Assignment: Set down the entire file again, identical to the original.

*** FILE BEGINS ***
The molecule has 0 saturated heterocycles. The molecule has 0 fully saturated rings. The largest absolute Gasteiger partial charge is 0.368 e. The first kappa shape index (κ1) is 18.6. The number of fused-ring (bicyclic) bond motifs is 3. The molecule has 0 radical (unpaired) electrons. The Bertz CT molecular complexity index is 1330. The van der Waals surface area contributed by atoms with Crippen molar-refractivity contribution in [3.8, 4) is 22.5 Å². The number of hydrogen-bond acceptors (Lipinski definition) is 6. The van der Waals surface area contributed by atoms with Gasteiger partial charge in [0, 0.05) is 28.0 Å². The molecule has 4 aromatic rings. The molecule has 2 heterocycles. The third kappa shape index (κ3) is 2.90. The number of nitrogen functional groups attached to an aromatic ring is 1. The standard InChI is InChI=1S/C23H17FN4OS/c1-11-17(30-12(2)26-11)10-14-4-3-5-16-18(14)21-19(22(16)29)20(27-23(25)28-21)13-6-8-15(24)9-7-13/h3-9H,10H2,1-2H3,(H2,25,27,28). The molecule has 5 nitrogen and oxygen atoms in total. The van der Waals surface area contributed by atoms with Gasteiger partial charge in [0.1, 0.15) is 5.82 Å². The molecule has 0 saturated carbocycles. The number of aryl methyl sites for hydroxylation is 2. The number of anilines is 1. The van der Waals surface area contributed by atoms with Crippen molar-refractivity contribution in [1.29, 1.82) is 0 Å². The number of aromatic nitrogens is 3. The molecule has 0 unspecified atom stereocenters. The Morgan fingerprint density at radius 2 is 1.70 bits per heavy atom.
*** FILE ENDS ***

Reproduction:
The molecule has 0 saturated heterocycles. The molecule has 0 fully saturated rings. The largest absolute Gasteiger partial charge is 0.368 e. The first kappa shape index (κ1) is 18.6. The number of fused-ring (bicyclic) bond motifs is 3. The molecule has 0 radical (unpaired) electrons. The Bertz CT molecular complexity index is 1330. The van der Waals surface area contributed by atoms with Crippen molar-refractivity contribution in [3.8, 4) is 22.5 Å². The number of hydrogen-bond acceptors (Lipinski definition) is 6. The van der Waals surface area contributed by atoms with Gasteiger partial charge in [0, 0.05) is 28.0 Å². The molecule has 4 aromatic rings. The molecule has 2 heterocycles. The third kappa shape index (κ3) is 2.90. The number of nitrogen functional groups attached to an aromatic ring is 1. The standard InChI is InChI=1S/C23H17FN4OS/c1-11-17(30-12(2)26-11)10-14-4-3-5-16-18(14)21-19(22(16)29)20(27-23(25)28-21)13-6-8-15(24)9-7-13/h3-9H,10H2,1-2H3,(H2,25,27,28). The molecule has 5 nitrogen and oxygen atoms in total. The van der Waals surface area contributed by atoms with Gasteiger partial charge in [0.1, 0.15) is 5.82 Å². The molecule has 0 saturated carbocycles. The number of aryl methyl sites for hydroxylation is 2. The number of anilines is 1. The van der Waals surface area contributed by atoms with Crippen molar-refractivity contribution in [1.29, 1.82) is 0 Å². The number of aromatic nitrogens is 3. The molecule has 0 unspecified atom stereocenters. The Morgan fingerprint density at radius 2 is 1.70 bits per heavy atom.